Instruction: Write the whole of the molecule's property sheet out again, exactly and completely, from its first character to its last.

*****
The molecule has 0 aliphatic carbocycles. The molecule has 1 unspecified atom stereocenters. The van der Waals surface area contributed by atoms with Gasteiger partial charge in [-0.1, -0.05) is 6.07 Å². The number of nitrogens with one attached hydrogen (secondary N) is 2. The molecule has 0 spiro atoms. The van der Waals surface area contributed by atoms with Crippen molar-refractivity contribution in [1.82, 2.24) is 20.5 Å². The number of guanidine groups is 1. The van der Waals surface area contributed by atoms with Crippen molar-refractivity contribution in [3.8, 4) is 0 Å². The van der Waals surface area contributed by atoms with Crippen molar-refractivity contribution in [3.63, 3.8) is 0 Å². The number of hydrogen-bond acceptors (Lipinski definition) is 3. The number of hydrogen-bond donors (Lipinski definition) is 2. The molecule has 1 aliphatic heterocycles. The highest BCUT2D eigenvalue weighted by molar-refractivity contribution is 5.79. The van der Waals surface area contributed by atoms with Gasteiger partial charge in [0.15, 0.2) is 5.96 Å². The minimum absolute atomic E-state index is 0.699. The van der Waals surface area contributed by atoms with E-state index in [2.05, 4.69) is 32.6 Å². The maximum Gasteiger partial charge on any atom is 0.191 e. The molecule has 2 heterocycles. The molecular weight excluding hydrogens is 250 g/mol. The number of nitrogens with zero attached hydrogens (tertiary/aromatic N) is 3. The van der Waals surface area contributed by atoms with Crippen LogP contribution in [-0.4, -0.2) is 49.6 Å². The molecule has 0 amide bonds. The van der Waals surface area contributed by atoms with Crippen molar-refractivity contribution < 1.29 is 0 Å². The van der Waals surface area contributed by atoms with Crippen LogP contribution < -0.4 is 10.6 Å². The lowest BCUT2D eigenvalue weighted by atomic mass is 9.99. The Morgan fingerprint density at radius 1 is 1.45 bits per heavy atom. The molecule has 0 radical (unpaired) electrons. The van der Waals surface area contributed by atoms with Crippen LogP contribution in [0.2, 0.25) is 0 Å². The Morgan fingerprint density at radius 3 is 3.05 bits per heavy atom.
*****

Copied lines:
The molecule has 0 aliphatic carbocycles. The molecule has 1 unspecified atom stereocenters. The van der Waals surface area contributed by atoms with Gasteiger partial charge in [-0.1, -0.05) is 6.07 Å². The number of nitrogens with one attached hydrogen (secondary N) is 2. The molecule has 0 spiro atoms. The van der Waals surface area contributed by atoms with Crippen molar-refractivity contribution in [1.82, 2.24) is 20.5 Å². The number of guanidine groups is 1. The van der Waals surface area contributed by atoms with Crippen molar-refractivity contribution in [3.8, 4) is 0 Å². The van der Waals surface area contributed by atoms with Crippen molar-refractivity contribution in [3.63, 3.8) is 0 Å². The number of hydrogen-bond acceptors (Lipinski definition) is 3. The number of hydrogen-bond donors (Lipinski definition) is 2. The molecule has 1 aliphatic heterocycles. The highest BCUT2D eigenvalue weighted by molar-refractivity contribution is 5.79. The van der Waals surface area contributed by atoms with Gasteiger partial charge in [0.15, 0.2) is 5.96 Å². The minimum absolute atomic E-state index is 0.699. The van der Waals surface area contributed by atoms with E-state index in [2.05, 4.69) is 32.6 Å². The maximum Gasteiger partial charge on any atom is 0.191 e. The molecule has 2 heterocycles. The molecular weight excluding hydrogens is 250 g/mol. The number of nitrogens with zero attached hydrogens (tertiary/aromatic N) is 3. The van der Waals surface area contributed by atoms with Crippen LogP contribution in [-0.4, -0.2) is 49.6 Å². The molecule has 0 amide bonds. The van der Waals surface area contributed by atoms with Crippen molar-refractivity contribution < 1.29 is 0 Å². The van der Waals surface area contributed by atoms with Crippen LogP contribution < -0.4 is 10.6 Å². The lowest BCUT2D eigenvalue weighted by atomic mass is 9.99. The Morgan fingerprint density at radius 1 is 1.45 bits per heavy atom. The molecule has 0 radical (unpaired) electrons. The van der Waals surface area contributed by atoms with Crippen LogP contribution in [0.2, 0.25) is 0 Å². The Morgan fingerprint density at radius 3 is 3.05 bits per heavy atom.